4. I’m calling “bullshit!” First of all, what the “protesters” did was evil. Any attempts to create a moral equivalence between Trump and the “protesters” is mitigating the evil of the “protesters.” Donald Trump could have shielded himself from the protesters with a baby snatched from the crowd and it wouldn’t have mattered. The real issue is that the protesters are evil.

    Second, even if it were true that Donald Trump was a craven coward, it wasn’t in the least bit exposed in this situation. If you wish to make such an accusation against Donald Trump, a conjecture for which I have never seen any evidence whatsoever, it would be appropriate to raise such a concern in the context of him having acted in a cowardly fashion.

    Third, the whole accusation reeks of a form of Trump Derangement Syndrome. Once upon a time, when a person was dissatisfied with the direction of the government, it was considered admirable for that man to stand for office with his proposed solutions. That is what Donald Trump has done. Instead of being given such credit, Donald Trump has been treated like an interloper who deserves whatever happens to him. It has reached the point of absurdity where Hilliary Clinton is, now, merely the competition, while Donald Trump is the enemy. I even read talk of alleged “conservatives” stating their intention to endorse Hilliary Clinton should Trump be the nominee.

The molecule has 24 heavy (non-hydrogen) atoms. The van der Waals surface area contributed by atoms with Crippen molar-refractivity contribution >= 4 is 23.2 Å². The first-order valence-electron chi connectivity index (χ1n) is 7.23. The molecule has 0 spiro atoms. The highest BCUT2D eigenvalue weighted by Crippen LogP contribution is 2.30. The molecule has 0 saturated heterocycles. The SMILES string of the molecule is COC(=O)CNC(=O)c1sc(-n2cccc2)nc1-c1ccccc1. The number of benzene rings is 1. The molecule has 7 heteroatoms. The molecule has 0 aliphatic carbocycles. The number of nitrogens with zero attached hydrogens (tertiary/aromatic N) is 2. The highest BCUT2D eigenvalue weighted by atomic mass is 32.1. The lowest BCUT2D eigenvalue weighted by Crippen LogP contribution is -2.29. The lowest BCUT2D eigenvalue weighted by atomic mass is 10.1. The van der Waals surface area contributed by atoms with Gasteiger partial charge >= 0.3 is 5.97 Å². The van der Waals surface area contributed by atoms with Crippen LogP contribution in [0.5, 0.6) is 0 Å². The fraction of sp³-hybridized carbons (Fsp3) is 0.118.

• “Once upon a time, when a person was dissatisfied with the direction of the government, it was considered admirable for that man to stand for office with his proposed solutions. That is what Donald Trump has done. ”

      What is Trump’s solution to anything?

      Seriously, the man tells lies, switches positions and contradicts himself at a rate that has to be seen to be believed. So the reality is that we have no idea what his actual position is on pretty much anything, excepting that we have a reasonable idea that he’ll act in his own best interests has he has in the past. Principled, he is not.